Mana Ake - Stronger for Tomorrow

  • About
  • Background
  • Karakia

Mana Ake - Stronger for Tomorrow provides support for children aged five to 12 years old across Canterbury.

Mana Ake kaimahi work with schools to support teachers, families and whānau when children are experiencing ongoing issues that impact their wellbeing such as anxiety, social isolation, parental separation, grief and loss and managing emotions.

Kaimahi have a diverse range of skills and include psychologists, social workers, counsellors, teachers and youth workers. Kaimahi can work with individual children and their families at school, in the community or at home and with groups of children in schools. They provide advice, guidance and support for teachers and family/ whānau.

Mana Ake is now available to children in schools across Canterbury. Talk to your child's teacher, or a member of the school staff, to check if Mana Ake is the right service to support your child. If your child does not currently attend a school, you can request support directly from Mana Ake via

There are three key elements of the Mana Ake initiative – additional FTE, changing the way we work and the web-based Leading Lights tool.



Kaimahi are employed directly by 13 non-government organisations (NGOs) who make up the provider network. They operate as a virtual team and are flexible to quickly respond to the needs of a child as wellbeing concerns arise.

Changing the way we work

Mana Ake, alongside the Learning Support delivery approach, promotes collaboration to enable clusters of schools, kura and early childhood education (ECE) to work with support services ensuring that resources are targeted most effectively to those who need them.

Mana Ake works with and through school communities by complementing and enhancing existing pastoral care support to intervene early means we can stop some children’s needs escalating.

Leading Lights

Leading Lights is a website designed specifically for teachers and education professionals which helps them to identify children with specific health, learning or wellbeing needs and provide ideas and strategies of about how these children are best supported within schools.

Guidance includes recognising and responding to a child’s mental and physical health, behavioural or learning needs; advice and resources for supporting individual children, the class, the family/whānau, and support agencies; and how to request specialist and support services in the local education and health systems.

  • Mana Ake karakia read by Karaitiana Tickell

    E atawhai ana mātou

    Te whakatōkia o ngā kakano i ruia mai

    E nga māhuri tōtara e tipu ana mō āpōpō.

    Nā tātou katoa hei awhi te kaupapa,

    Hei mana ake te tū tauira tonu ai.

    Haumi ē, Hui ē, Tāiki ē.


    We nurture and protect

    the seeds sown near and far,

    so that they may grow into mighty totara for a not so distant tomorrow.

    We embrace our responsibility,

    To encourage students on a path of lifelong learning.

    Unified, Together, Strong.

Latest news

Mana Ake team featured in Star Media video

Members of the Mana Ake team spoke with Star Media about the coordinated, collaborative response to the terror attack on 15 March and offered some tips for parents and teachers.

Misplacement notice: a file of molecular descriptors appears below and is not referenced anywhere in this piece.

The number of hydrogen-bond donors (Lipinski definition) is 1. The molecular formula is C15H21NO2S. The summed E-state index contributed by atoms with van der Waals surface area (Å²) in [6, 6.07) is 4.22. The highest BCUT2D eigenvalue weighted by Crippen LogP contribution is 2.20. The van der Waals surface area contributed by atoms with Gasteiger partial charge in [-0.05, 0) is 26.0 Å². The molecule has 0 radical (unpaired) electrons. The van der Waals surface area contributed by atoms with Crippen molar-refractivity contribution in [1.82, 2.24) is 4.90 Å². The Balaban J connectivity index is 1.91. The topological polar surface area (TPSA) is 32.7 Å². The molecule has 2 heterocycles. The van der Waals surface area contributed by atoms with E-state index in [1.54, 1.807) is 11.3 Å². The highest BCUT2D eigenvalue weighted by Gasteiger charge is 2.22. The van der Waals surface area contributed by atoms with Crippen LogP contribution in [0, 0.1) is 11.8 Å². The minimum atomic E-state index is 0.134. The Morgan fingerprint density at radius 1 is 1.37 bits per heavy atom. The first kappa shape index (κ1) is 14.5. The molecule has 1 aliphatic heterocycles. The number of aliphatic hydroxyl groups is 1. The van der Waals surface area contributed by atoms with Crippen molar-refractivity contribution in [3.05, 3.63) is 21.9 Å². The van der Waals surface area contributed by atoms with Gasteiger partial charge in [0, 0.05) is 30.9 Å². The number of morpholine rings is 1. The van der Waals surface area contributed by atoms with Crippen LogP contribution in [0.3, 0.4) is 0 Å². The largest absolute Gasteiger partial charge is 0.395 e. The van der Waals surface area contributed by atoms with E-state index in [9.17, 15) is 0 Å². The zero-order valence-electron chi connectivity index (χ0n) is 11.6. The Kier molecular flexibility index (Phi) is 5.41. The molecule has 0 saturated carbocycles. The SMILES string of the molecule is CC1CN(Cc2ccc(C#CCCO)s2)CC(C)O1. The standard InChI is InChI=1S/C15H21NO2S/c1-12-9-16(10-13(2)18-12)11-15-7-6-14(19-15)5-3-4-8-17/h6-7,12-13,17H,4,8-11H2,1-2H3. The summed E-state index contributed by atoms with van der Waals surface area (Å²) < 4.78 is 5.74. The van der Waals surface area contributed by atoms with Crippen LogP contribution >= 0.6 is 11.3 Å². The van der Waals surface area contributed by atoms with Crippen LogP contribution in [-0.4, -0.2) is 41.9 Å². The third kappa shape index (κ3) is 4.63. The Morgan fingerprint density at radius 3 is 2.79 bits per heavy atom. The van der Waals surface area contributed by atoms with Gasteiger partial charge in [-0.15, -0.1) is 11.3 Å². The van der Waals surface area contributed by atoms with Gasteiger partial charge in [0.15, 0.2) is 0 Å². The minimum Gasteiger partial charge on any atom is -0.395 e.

Clare Shepherd, Mana Ake Project Lead outlined the role Mana Ake had in responding to the event: “We put together a crisis response for monitoring, checking in and coordinating Mana Ake support to schools. We looked at where there may be gaps in information and where we could strengthen our information for teachers, which included a focus on teacher wellbeing,” she said.

“Parents and teachers need to look after themselves and really focus on how they manage and promote their own wellbeing, because that becomes a model for younger children. We know that adults, particularly in younger children’s lives, are a huge moderator of children’s emotions. So the better parents and teachers are doing, the better the wellbeing of our children is.”  

Fiona Wells, Mana Ake Team Leader, talked about the range of emotional responses that are normal after a traumatic event, and emphasised the importance of naming and validating those emotions. “After stressful or unsettling events it is normal for both parents and children to experience a whole range of emotional responses,” she said.

“Parents can help manage this by taking notice of and naming the feelings they see, saying things like ‘you seem upset today’ or ‘you seem a bit tired,’ and reassuring children that it’s okay to feel whatever they are feeling, that it’s normal after what we’ve been through.

“Parents can support children to feel calm by promoting a calm environment in the home and reassure children by being consistent with routines. Finding opportunities to connect as a family can help, getting outside, playing, or eating a meal together.

“When we are tired and stressed it is harder to invest time and energy into looking after ourselves, but this is important so we can provide care for our tamariki.”

The team has been collating information to share with teachers and parents, including the Mental Health Foundation of New Zealand’s 5 Ways to Wellbeing – Connect, Be Active, Take Notice, Keep Learning, Give.

Watch the full Star Media video featuring interviews from Fiona and Clare here.

Mana Ake map - cluster skills/ contacts

Project Lead

Clare Shepherd


P:  021 549 875

Project Team

Murray Roberts


Desiree Ettmuller


P:  022 073 2461

Caralyn Purvis


Team Leaders

Maria Lui - 021 332 048

Joel Brittenden - 020 4177 0038

Kate Walkinshaw - 027 886 5780

Malcolm Gooch - 027 270 6733

Liz Riley - 021 316 960

Antoinette Lewis - 027 275 4229

Fiona Wells - 022 060 6653

Sandra Keenan - 021 128 4820

Media enquiries

Elly Edwards


P:  021 683 728